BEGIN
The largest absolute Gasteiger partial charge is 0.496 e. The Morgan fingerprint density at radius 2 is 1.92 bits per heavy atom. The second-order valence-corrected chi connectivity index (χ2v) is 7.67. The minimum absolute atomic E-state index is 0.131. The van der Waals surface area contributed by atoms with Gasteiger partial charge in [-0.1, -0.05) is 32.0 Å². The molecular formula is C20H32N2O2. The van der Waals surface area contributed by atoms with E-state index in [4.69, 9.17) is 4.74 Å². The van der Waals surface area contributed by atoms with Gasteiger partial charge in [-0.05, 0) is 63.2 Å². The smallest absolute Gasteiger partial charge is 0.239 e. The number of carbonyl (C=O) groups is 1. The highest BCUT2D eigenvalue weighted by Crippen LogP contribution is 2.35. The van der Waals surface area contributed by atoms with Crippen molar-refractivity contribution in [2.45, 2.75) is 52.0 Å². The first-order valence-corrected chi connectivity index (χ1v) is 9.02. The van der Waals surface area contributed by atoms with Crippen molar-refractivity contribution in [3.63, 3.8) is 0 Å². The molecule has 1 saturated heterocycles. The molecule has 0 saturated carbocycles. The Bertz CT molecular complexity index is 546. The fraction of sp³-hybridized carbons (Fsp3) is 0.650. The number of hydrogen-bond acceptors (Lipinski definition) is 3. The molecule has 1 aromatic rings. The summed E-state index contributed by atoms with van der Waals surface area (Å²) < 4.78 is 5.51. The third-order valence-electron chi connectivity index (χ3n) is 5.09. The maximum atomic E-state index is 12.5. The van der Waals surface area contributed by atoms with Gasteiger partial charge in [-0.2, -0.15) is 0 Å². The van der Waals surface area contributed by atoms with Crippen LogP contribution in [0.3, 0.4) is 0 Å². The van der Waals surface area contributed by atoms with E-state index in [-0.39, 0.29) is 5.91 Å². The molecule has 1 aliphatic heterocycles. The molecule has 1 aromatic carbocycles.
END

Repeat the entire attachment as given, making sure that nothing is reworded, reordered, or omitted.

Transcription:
The largest absolute Gasteiger partial charge is 0.496 e. The Morgan fingerprint density at radius 2 is 1.92 bits per heavy atom. The second-order valence-corrected chi connectivity index (χ2v) is 7.67. The minimum absolute atomic E-state index is 0.131. The van der Waals surface area contributed by atoms with Gasteiger partial charge in [-0.1, -0.05) is 32.0 Å². The molecular formula is C20H32N2O2. The van der Waals surface area contributed by atoms with E-state index in [4.69, 9.17) is 4.74 Å². The van der Waals surface area contributed by atoms with Gasteiger partial charge in [-0.05, 0) is 63.2 Å². The smallest absolute Gasteiger partial charge is 0.239 e. The number of carbonyl (C=O) groups is 1. The highest BCUT2D eigenvalue weighted by Crippen LogP contribution is 2.35. The van der Waals surface area contributed by atoms with Crippen molar-refractivity contribution in [2.45, 2.75) is 52.0 Å². The first-order valence-corrected chi connectivity index (χ1v) is 9.02. The van der Waals surface area contributed by atoms with Crippen molar-refractivity contribution in [3.63, 3.8) is 0 Å². The molecule has 1 saturated heterocycles. The molecule has 0 saturated carbocycles. The Bertz CT molecular complexity index is 546. The fraction of sp³-hybridized carbons (Fsp3) is 0.650. The number of hydrogen-bond acceptors (Lipinski definition) is 3. The molecule has 1 aromatic rings. The summed E-state index contributed by atoms with van der Waals surface area (Å²) < 4.78 is 5.51. The third-order valence-electron chi connectivity index (χ3n) is 5.09. The maximum atomic E-state index is 12.5. The van der Waals surface area contributed by atoms with Gasteiger partial charge in [-0.2, -0.15) is 0 Å². The van der Waals surface area contributed by atoms with Crippen LogP contribution in [0.3, 0.4) is 0 Å². The van der Waals surface area contributed by atoms with E-state index in [-0.39, 0.29) is 5.91 Å². The molecule has 1 aliphatic heterocycles. The molecule has 1 aromatic carbocycles.